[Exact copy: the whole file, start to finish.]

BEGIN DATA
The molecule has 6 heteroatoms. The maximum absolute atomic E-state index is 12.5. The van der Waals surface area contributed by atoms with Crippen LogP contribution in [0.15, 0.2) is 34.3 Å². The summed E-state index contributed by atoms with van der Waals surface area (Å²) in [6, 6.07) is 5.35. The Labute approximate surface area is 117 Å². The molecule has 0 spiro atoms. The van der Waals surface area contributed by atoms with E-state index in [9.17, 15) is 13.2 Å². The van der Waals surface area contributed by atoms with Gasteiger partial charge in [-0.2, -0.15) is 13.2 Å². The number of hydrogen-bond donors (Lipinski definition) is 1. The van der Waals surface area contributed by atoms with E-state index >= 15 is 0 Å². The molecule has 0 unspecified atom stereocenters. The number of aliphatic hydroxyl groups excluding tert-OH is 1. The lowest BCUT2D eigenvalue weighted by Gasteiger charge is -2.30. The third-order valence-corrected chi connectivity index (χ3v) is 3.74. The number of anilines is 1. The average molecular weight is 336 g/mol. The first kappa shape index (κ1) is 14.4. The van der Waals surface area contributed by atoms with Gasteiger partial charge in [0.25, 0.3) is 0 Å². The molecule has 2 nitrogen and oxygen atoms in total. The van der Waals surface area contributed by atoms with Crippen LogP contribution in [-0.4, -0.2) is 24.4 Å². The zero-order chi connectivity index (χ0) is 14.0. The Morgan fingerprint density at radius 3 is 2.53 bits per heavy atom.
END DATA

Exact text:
The molecule has 6 heteroatoms. The maximum absolute atomic E-state index is 12.5. The van der Waals surface area contributed by atoms with Crippen LogP contribution in [0.15, 0.2) is 34.3 Å². The summed E-state index contributed by atoms with van der Waals surface area (Å²) in [6, 6.07) is 5.35. The Labute approximate surface area is 117 Å². The molecule has 0 spiro atoms. The van der Waals surface area contributed by atoms with E-state index in [9.17, 15) is 13.2 Å². The van der Waals surface area contributed by atoms with Gasteiger partial charge in [-0.2, -0.15) is 13.2 Å². The number of hydrogen-bond donors (Lipinski definition) is 1. The van der Waals surface area contributed by atoms with E-state index >= 15 is 0 Å². The molecule has 0 unspecified atom stereocenters. The number of aliphatic hydroxyl groups excluding tert-OH is 1. The lowest BCUT2D eigenvalue weighted by Gasteiger charge is -2.30. The third-order valence-corrected chi connectivity index (χ3v) is 3.74. The number of anilines is 1. The average molecular weight is 336 g/mol. The first kappa shape index (κ1) is 14.4. The van der Waals surface area contributed by atoms with Gasteiger partial charge in [0.25, 0.3) is 0 Å². The molecule has 2 nitrogen and oxygen atoms in total. The van der Waals surface area contributed by atoms with Crippen LogP contribution in [-0.4, -0.2) is 24.4 Å². The zero-order chi connectivity index (χ0) is 14.0. The Morgan fingerprint density at radius 3 is 2.53 bits per heavy atom.